In addition, the present study also has some limitations. The lack of detailed molecular mechanism of exosomal circRNA-100,338 is one of the major limitations. Moreover, the clinical significance of the exosomal circRNA-100,338 in serum of HCC patients need to be further investigated in samples of a larger size. It is of great importance for the clinicians to develop anticipative therapeutic strategies, if the diagnostic and prognostic values of exosomal circRNA-100,338 in serum of HCC patients can be validated in HCC cohorts with larger sample size.

Conclusions

In conclusion, this study for the first time showed that exosomal circRNA-100,338 participated in the regulation of angiogenesis and HCC metastasis. Additionally, we also demonstrated that exosomal circRNA-100,338 was associated with HCC progression in nude mice model. This study provided a novel mechanism regarding the crosstalk between HCC metastasis and angiogenesis mediated by exosomal circRNA-100,338, which greatly improved our understanding of the circRNA-100,338 function.

Availability of data and materials

All remaining data are available within the article or available from the authors upon request.

Abbreviations

AFP:

Alpha-fetoprotein

circRNA:

Circular RNAs

ELISA:

Enzyme-linked immunosorbent assay

HCC:

Hepatocellular carcinoma

HUVEC:

Human umbilical vein endothelial cells

IHC:

Immunohistochemistry

MMP:

Matrix metalloproteinases

MVD:

Microvessel density

ncRNA:

Non-coding RNAs

NTA:

Nanoparticle tracking analysis

RT-PCR:

Reverse Transcription-Polymerase Chain Reaction

VM:

Vasculogenic mimicry

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Acknowledgments

The authors acknowledge the contribution of all investigators at all participating study sites.

Funding

This study was supported by grants from the medical-engineering cross fund of Shanghai Jiao Tong University (No. YG2017MS13), the International Foundation of Translational Medicine for abroad Scholars and Students, U.S. and China (No. UCTMP2015-03C001), the National Natural Science Foundation of China (No. 81272401), and the pre-research fund of Shanghai sixth People’s Hospital (LYZY-0229).

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Contributions

X-YaH conceived and designed the experiments; X-YaH, Z-LH, JH, and X-YuH performed the experiments; X-YaH, Z-LH, BX, and JZ analyzed the data; X-YaH, Z-LH, BX, JZ, and Z-YT contributed reagents/materials/analysis tools; and X-YaH, Z-LH, JH, X-YuH, Y-HX, and Z-YT wrote the paper: All authors read and approved the final manuscript.

Corresponding author

Correspondence to Xiu-Yan Huang.

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Ethics approval and consent to participate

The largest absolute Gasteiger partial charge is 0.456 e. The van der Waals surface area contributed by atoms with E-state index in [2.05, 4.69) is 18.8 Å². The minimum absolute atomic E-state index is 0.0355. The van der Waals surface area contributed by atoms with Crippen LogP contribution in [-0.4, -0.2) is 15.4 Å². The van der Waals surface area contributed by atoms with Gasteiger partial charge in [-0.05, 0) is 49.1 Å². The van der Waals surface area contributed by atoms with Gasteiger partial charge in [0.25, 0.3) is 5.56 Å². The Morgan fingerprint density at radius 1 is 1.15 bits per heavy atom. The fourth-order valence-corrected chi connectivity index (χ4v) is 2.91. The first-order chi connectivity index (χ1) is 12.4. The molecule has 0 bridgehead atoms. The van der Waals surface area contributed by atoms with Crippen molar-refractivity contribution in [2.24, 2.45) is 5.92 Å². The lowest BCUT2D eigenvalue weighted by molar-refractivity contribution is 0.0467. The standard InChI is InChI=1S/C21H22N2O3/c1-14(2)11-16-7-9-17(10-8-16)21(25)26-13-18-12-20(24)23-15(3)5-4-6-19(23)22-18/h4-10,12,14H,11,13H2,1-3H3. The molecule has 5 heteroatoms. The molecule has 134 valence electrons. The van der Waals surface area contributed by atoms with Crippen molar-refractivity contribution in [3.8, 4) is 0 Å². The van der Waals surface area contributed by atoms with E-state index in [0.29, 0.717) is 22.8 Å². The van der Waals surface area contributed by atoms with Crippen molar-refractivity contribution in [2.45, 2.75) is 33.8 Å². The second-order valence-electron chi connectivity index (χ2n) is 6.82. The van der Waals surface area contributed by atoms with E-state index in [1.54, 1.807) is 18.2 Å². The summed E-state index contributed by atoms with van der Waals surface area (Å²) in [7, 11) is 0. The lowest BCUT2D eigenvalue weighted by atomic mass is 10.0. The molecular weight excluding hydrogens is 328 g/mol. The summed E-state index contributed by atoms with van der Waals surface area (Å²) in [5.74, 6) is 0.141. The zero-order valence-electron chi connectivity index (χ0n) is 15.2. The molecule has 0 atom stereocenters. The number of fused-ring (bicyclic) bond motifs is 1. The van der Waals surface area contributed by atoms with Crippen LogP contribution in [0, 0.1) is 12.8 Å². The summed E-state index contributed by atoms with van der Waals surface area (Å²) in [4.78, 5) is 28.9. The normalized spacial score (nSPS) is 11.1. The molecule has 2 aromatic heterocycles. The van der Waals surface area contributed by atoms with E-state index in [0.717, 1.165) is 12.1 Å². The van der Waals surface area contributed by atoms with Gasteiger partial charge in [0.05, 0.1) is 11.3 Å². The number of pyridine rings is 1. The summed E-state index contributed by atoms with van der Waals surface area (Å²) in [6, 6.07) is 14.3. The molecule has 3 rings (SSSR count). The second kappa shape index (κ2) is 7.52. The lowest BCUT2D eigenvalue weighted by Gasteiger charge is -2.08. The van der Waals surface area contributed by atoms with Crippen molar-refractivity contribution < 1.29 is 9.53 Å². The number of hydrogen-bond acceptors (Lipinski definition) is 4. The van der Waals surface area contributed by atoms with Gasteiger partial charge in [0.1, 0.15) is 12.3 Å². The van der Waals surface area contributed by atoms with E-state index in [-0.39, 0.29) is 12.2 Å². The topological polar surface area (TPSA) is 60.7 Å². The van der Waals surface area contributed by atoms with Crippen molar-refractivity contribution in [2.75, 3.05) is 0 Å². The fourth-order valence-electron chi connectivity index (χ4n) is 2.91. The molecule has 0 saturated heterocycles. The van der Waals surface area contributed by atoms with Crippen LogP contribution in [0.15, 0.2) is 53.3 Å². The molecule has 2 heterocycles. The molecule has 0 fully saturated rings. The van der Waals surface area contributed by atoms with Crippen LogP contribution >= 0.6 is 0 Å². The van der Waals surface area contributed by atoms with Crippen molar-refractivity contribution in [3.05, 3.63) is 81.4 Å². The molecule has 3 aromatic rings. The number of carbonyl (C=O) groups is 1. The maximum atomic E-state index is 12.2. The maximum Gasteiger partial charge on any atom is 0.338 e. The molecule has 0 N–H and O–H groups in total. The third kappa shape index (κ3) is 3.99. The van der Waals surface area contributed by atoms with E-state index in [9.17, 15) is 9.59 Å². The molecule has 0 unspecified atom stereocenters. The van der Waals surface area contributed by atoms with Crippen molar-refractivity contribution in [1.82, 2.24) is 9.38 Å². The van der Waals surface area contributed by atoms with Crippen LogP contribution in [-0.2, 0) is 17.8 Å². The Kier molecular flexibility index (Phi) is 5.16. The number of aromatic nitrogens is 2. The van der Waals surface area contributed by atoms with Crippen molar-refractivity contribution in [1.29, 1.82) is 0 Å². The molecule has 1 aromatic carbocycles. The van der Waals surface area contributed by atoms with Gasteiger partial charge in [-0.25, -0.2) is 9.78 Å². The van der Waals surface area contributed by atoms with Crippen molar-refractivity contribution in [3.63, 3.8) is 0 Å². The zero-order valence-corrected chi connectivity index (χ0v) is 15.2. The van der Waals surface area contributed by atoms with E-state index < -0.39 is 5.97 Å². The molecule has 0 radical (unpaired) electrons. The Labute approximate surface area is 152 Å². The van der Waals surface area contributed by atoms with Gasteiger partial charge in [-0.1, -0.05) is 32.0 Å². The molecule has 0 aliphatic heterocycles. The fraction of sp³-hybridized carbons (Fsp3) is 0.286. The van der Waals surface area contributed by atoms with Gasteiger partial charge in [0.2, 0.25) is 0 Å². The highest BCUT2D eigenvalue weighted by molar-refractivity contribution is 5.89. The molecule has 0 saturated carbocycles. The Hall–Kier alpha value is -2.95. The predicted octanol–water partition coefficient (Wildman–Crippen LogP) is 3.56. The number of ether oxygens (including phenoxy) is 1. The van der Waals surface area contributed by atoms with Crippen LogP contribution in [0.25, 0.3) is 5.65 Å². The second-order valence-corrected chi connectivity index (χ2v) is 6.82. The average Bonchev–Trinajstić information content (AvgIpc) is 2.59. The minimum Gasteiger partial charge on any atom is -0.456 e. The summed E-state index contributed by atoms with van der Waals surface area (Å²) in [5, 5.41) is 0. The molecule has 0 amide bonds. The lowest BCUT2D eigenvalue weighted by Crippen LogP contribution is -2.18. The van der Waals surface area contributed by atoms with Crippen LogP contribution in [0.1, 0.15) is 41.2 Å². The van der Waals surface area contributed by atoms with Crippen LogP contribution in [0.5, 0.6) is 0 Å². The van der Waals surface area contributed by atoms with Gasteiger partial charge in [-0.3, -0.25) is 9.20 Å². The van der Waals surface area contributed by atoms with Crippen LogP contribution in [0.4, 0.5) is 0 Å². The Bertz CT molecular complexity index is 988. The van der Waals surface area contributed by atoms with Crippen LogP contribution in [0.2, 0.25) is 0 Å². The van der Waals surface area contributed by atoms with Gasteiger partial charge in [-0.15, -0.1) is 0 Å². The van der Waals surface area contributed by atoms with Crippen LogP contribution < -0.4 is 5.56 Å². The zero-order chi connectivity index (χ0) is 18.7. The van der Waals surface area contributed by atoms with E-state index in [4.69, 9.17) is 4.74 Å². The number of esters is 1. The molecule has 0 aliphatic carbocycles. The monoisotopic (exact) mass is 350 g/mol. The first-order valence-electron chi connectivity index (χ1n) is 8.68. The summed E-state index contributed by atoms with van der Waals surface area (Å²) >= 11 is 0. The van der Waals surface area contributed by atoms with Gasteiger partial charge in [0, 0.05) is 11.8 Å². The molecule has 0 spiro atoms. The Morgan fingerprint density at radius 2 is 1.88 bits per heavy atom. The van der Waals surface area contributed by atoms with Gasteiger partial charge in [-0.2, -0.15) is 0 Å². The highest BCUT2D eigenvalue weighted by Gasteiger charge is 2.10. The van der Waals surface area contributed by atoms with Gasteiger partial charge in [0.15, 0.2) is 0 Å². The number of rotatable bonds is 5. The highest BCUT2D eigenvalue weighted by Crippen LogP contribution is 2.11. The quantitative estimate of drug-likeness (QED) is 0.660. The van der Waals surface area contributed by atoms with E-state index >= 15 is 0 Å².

This study was approved by the Research Ethics Committee of Shanghai Jiaotong University affiliated Sixth People’s Hospital, and informed consent was obtained from each patient. All mice were handled according to the recommendations of the National Institutes of Health Guidelines for Care and Use of Laboratory Animals. The experimental protocol was approved by the Shanghai Medical Experimental Animal Care Committee.

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Supplementary information

Additional file 1. The circular structure and resistance digestion of circRNA-100,338

Additional file 2: Figure S1E. The number of invaded cells (n)

Additional file 3: Figure S2A. Relative expression of circRNA-100,338, Figure S2B. Relative expression of circRNA-100,338, Figure S2C. The number of invaded cells (n), Figure S2D. The number of invaded cells (n), Figure S2F. MMP9 activity (ng/mL), Figure S2G. MMP9 activity (ng/mL)

Additional file 4: Figure S3C. Relative circRNA-100,338 expression, Figure S3D. Proliferation of HUVEC cells, Figure S3E. Proliferation of HUVEC cells, Figure S3H. The number of migrated cells (n)

Additional file 5. The high resolution version of Figures 3G and 4.

Additional file 6: Figure S5A. Relative expression of exosomal circRNA-100,338, Figure S5C. Tumor volume (cm3), Figure S5D. MVD (n), Figure S5E. MMP9 level by ELISA analysis (ng/mg protein), Figure S5F. The mean number of lung metastatic nodules (n), Figure S5G. Percentage of Ki67 in lung metastatic nodules (%)

Additional file 7. The result of RNA pull-down experiment.

Additional file 8. The proteins interacting with circRNA-100338 in HUVEC.

Additional file 9: Figure S6C.

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Huang, X., Huang, Z., Huang, J. et al. Exosomal circRNA-100338 promotes hepatocellular carcinoma metastasis via enhancing invasiveness and angiogenesis. J Exp Clin Cancer Res 39, 20 (2020). https://doi.org/10.1186/s13046-020-1529-9

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Keywords

  • CircRNA-100,338
  • Hepatocellular carcinoma (HCC)
  • Exosome
  • Tumor metastasis
  • Angiogenesis